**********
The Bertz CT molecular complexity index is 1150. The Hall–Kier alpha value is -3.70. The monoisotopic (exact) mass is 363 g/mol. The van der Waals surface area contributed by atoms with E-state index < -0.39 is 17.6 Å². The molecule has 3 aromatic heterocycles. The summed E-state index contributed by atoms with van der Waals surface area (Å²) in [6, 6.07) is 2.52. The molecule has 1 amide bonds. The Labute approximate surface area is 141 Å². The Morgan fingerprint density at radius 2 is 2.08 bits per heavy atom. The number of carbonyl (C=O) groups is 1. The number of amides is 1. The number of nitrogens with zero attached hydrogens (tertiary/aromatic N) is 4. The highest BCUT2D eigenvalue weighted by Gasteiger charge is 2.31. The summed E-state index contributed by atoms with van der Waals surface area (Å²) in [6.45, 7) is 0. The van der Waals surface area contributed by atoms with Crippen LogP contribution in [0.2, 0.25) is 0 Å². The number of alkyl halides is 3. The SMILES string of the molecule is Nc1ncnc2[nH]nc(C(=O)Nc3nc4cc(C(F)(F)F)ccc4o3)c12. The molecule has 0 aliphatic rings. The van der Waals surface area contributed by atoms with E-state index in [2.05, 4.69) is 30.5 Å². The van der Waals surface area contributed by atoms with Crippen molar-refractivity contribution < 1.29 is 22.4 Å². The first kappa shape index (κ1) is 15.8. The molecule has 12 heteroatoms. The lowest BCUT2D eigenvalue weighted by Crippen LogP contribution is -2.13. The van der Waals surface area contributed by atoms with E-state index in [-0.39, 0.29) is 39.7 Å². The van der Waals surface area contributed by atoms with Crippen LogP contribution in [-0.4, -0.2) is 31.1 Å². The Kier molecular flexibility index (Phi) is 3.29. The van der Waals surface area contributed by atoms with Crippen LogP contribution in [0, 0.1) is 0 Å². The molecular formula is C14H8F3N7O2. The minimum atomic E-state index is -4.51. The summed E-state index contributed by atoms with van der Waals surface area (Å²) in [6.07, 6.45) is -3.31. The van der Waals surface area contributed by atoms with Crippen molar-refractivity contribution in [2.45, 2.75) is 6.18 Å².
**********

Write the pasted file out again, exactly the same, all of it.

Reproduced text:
The Bertz CT molecular complexity index is 1150. The Hall–Kier alpha value is -3.70. The monoisotopic (exact) mass is 363 g/mol. The van der Waals surface area contributed by atoms with E-state index < -0.39 is 17.6 Å². The molecule has 3 aromatic heterocycles. The summed E-state index contributed by atoms with van der Waals surface area (Å²) in [6, 6.07) is 2.52. The molecule has 1 amide bonds. The Labute approximate surface area is 141 Å². The Morgan fingerprint density at radius 2 is 2.08 bits per heavy atom. The number of carbonyl (C=O) groups is 1. The number of amides is 1. The number of nitrogens with zero attached hydrogens (tertiary/aromatic N) is 4. The highest BCUT2D eigenvalue weighted by Gasteiger charge is 2.31. The summed E-state index contributed by atoms with van der Waals surface area (Å²) in [6.45, 7) is 0. The van der Waals surface area contributed by atoms with Crippen LogP contribution in [0.2, 0.25) is 0 Å². The number of alkyl halides is 3. The SMILES string of the molecule is Nc1ncnc2[nH]nc(C(=O)Nc3nc4cc(C(F)(F)F)ccc4o3)c12. The molecule has 0 aliphatic rings. The van der Waals surface area contributed by atoms with E-state index in [2.05, 4.69) is 30.5 Å². The van der Waals surface area contributed by atoms with Crippen molar-refractivity contribution < 1.29 is 22.4 Å². The first kappa shape index (κ1) is 15.8. The molecule has 12 heteroatoms. The lowest BCUT2D eigenvalue weighted by Crippen LogP contribution is -2.13. The van der Waals surface area contributed by atoms with E-state index in [-0.39, 0.29) is 39.7 Å². The van der Waals surface area contributed by atoms with Crippen LogP contribution in [-0.4, -0.2) is 31.1 Å². The Kier molecular flexibility index (Phi) is 3.29. The van der Waals surface area contributed by atoms with Crippen LogP contribution in [0, 0.1) is 0 Å². The molecular formula is C14H8F3N7O2. The minimum atomic E-state index is -4.51. The summed E-state index contributed by atoms with van der Waals surface area (Å²) in [6.07, 6.45) is -3.31. The van der Waals surface area contributed by atoms with Crippen molar-refractivity contribution in [2.45, 2.75) is 6.18 Å².